Continuing a 400 yr scholarly tradition
Wadding Day is celebrated in some circles on November 17. Honouring Luke Wadding, who is important enough in the preservation of Irish culture to warrant a stamp in the Republic.
So who was Wadding and what is his significance.
Luke Wadding was an Irish Franciscan friar who, 400 years ago this year, arrived in Rome, on the next stage of an extended exile from his native land. In years to come, he was to establish an Irish presence at St Isidore’s College in Rome, ensuring a scholarly tradition that continues to this day.
By 1618, the Reformation had widened the cultural cleft between the Irish and their English overlords who ruled through a conflicted Anglo-Irish ruling class.
The English Reformation was England’s Brexit 1.0. It is is no more than another eruption of contretemps, emanating from England's chequered record of ambivalence, antipathy and anxiety towards various manifestations of supranational Continental power and control.
Following the Reformation, Irish loyalty to the Crown became forever, more suspect. It would remain so as long as the Irish held any sort of fealty toward a Roman Pope. In reality, they have only recently forsworn such allegiance.
Consequently, the English automatically presumed all sorts of real or imagined Irish support for the Catholic monarchies and causes emanating from the Continent—invariably from one of England’s diabolical enemies. In this era Britain had yet to achieve its status of top dog, and often felt threatened on several fronts.
If Churchill was around in those days, he might have described Ireland as Britain’s soft underbelly—in a bovine allusion to its geo-political significance… And he may well have been correct, as England had plenty to worry about. Over the ensuring centuries, many a Continental tried to use Ireland as a back door into England.
Within these broad understandings and following the English Reformation (more a nationalisation that a full reformation), the English turned explicitly toward suppressing the Irish culture and other forms of nativist expression. Consequently, members of the educated, religious and the Catholic ruling classes, felt compelled into various forms of exile.
Of course, the situation for the native Irish was not going to change for centuries to come. In 1618, the Protestant Plantations of Ulster were only just beginning; Cromwell was yet to lay waste to the land and its physical culture; and various attempts at a Jacobite restoration where still fantasies—the futility of which was recognised by the House of Stuart by establishing a court in exile in Rome.
A continuing off-shore culture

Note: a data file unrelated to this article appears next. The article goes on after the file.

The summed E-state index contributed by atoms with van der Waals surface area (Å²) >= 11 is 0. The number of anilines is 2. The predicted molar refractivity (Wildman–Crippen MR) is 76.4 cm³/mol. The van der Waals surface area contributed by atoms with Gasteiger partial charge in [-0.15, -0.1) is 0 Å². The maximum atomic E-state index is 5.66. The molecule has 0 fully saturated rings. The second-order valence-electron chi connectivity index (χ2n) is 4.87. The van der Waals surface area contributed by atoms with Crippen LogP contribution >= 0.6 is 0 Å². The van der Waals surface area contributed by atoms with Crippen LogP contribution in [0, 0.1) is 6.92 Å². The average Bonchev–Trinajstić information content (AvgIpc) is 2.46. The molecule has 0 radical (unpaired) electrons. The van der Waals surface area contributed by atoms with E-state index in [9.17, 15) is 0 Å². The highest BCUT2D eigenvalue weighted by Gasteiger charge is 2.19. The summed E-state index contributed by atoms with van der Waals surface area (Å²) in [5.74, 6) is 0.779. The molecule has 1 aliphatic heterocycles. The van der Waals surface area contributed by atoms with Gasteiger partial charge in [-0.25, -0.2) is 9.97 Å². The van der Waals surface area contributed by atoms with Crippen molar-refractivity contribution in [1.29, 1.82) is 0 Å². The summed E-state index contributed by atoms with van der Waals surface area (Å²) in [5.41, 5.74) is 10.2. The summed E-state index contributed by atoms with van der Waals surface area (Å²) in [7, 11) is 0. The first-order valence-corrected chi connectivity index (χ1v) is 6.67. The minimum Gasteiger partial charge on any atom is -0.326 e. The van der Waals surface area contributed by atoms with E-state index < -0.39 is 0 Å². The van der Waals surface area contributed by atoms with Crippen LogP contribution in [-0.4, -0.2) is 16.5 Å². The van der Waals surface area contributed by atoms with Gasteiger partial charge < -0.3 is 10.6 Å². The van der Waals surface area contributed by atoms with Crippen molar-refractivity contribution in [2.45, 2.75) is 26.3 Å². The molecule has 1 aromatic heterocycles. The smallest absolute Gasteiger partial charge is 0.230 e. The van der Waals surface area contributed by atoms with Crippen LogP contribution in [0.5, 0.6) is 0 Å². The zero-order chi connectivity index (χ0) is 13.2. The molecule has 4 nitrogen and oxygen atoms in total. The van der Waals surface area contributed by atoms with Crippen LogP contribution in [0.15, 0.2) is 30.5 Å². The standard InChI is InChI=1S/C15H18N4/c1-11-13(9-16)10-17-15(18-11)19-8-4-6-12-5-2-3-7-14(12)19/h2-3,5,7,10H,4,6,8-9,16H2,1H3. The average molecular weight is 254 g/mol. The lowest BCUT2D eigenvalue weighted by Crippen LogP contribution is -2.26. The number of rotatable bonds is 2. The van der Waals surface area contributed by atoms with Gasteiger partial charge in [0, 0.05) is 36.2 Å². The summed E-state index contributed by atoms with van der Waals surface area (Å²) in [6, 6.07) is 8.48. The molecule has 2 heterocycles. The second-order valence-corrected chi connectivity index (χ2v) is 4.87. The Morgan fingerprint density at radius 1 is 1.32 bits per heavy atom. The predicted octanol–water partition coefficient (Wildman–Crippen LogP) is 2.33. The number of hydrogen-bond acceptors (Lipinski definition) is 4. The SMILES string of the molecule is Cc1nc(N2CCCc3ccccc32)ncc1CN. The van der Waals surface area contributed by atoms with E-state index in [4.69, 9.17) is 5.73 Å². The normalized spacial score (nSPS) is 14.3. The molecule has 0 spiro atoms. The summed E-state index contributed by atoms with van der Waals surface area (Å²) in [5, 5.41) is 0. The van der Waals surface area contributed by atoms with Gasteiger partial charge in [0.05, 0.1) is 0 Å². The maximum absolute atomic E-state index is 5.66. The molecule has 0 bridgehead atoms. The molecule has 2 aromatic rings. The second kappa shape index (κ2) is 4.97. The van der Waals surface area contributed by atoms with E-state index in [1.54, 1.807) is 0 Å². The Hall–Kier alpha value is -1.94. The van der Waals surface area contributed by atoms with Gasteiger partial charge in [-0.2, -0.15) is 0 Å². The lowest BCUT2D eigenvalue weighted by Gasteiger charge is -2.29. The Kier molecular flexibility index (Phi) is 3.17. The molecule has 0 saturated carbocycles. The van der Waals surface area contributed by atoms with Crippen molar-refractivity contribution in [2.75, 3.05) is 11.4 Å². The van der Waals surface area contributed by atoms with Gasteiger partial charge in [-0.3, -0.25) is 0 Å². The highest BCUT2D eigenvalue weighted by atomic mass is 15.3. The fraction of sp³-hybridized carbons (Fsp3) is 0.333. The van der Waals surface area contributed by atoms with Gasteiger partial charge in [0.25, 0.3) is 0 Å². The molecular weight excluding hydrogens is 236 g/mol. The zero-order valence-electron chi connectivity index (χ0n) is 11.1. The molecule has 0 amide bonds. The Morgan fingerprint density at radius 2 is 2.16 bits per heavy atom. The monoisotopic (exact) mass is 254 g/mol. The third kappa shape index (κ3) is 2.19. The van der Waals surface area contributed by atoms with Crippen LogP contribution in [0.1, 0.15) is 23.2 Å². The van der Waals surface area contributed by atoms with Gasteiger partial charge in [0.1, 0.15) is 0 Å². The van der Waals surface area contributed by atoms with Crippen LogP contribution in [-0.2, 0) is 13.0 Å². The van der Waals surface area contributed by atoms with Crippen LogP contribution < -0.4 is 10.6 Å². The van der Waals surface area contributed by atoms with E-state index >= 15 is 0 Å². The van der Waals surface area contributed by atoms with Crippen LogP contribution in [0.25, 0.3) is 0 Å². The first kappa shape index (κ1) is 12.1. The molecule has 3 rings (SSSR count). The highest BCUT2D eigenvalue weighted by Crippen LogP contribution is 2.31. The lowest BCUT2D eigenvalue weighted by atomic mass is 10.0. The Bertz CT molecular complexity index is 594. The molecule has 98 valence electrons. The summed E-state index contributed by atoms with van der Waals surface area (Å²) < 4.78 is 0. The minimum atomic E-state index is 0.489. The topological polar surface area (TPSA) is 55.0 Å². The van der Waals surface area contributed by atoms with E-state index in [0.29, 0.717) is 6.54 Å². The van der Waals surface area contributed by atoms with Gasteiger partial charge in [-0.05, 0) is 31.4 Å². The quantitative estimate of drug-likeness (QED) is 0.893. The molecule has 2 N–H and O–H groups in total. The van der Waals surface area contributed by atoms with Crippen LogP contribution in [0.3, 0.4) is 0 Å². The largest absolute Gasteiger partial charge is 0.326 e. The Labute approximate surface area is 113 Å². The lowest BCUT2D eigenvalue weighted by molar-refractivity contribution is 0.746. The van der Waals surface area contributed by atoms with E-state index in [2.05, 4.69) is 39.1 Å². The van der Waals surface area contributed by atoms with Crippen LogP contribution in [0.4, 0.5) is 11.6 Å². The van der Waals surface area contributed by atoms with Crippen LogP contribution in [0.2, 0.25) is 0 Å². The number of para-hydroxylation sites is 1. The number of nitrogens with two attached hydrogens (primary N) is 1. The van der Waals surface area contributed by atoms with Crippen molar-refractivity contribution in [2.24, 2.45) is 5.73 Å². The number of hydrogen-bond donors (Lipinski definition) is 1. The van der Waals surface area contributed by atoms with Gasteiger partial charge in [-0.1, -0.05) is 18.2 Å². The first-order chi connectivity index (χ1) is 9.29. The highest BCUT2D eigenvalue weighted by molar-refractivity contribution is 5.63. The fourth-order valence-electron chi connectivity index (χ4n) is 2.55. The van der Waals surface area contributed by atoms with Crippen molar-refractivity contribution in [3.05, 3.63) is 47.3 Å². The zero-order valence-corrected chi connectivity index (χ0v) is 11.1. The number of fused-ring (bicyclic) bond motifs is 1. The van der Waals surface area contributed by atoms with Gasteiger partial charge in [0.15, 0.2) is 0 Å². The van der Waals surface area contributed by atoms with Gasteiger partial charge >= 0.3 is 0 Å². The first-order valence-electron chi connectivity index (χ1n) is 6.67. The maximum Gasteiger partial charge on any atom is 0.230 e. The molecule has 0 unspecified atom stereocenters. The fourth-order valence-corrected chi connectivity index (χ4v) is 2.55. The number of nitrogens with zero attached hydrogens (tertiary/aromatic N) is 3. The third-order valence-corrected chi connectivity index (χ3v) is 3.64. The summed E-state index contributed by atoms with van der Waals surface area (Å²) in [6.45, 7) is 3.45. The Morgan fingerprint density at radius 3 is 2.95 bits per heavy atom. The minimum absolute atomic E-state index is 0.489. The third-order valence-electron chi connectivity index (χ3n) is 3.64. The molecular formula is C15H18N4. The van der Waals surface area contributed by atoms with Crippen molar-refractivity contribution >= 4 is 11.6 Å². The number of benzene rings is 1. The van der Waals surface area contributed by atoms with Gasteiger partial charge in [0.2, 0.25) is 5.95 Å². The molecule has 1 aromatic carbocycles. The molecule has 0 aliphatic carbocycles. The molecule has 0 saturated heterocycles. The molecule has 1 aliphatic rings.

During this period of exile, offshore centres of Irish culture, learning and training (of religious) developed in Flanders, Spain, and Rome. These centres acted as cultural repositories and places of on-going learning—ensuring the continuation of a nativist Irish culture, as we appreciate it today.
So, 400 years ago this year, one of these exiles, Luke Wadding, arrived in Rome as the chaplain to the Spanish ambassador. There, he quickly involved himself in the growing Irish community of Rome, who variously sought to promote the Irish cause at the Vatican and to whom ever else would listen and could offer help.
Wadding’s specific project of establishing St Isidore’s, at the very beginning of this very long arc of Irish history, took on greater significance the longer it persevered. Following his arrival, Wadding quickly raised support and money to take over a recently established, but failing Spanish convent, St Isidore’s, just off the Via Veneto—and on the now delightfully named, Via delgi Artistsi.
There he established the Irish Franciscan College of Rome— which it remained as such until early this century. (It is still controlled by the Irish province of the Franciscans, but is now an international college.)
Wadding was the College’s first rector and also established a library of 15,000 printed books and 800 manuscripts.
Retrieving medieval writings
And, as in its earliest days, Irish priests continue to train there, while its scholarly activities also continue. It is now the home to Quaracchi Editions—a scholarly enterprise that today, is retrieving and transcribing unpublished medieval manuscripts; bringing to light long lost and forgotten writers and thinkers.
I might have thought that what we know of medieval thinking and understandings was fairly settled. But as the output of this project flows into the university and research communities, our knowledge and appreciation of this significant pre modern period will continue to evolve.
Recently, Quaracchi Editions, co-hosted (with the Swiss Institute) a conference on a long neglected writer of the fourteenth century, Peter of John Olivi. Centuries before the industrial revolution and the rise of modern capitalism, Olivi wrote extensively on concepts related to fair rent, wages and profits. He was declared a heretic in his day...(possibly for stating the obvious), so his writing were either burnt or forgotten.
So, within this living repository of Irish culture (which includes Italianate frescos with Gaelic script), Wadding's intellectual descendants are working away like medieval friar with laptops, bringing to light lost and forgotten elements of our broader Western inheritance.
So at St Isidore's on Wadding Day, there is a reception to his enduring significance. Attended by the Irish ambassadors in Rome (to the state of Italy and to the Vatican) and various academic grandees; there they raise a glass to the great Irish heritage of recordings and preserving knowledge to the benefit of broader humanity... an Irish gift to the world that has been shinning a light since the Dark Ages.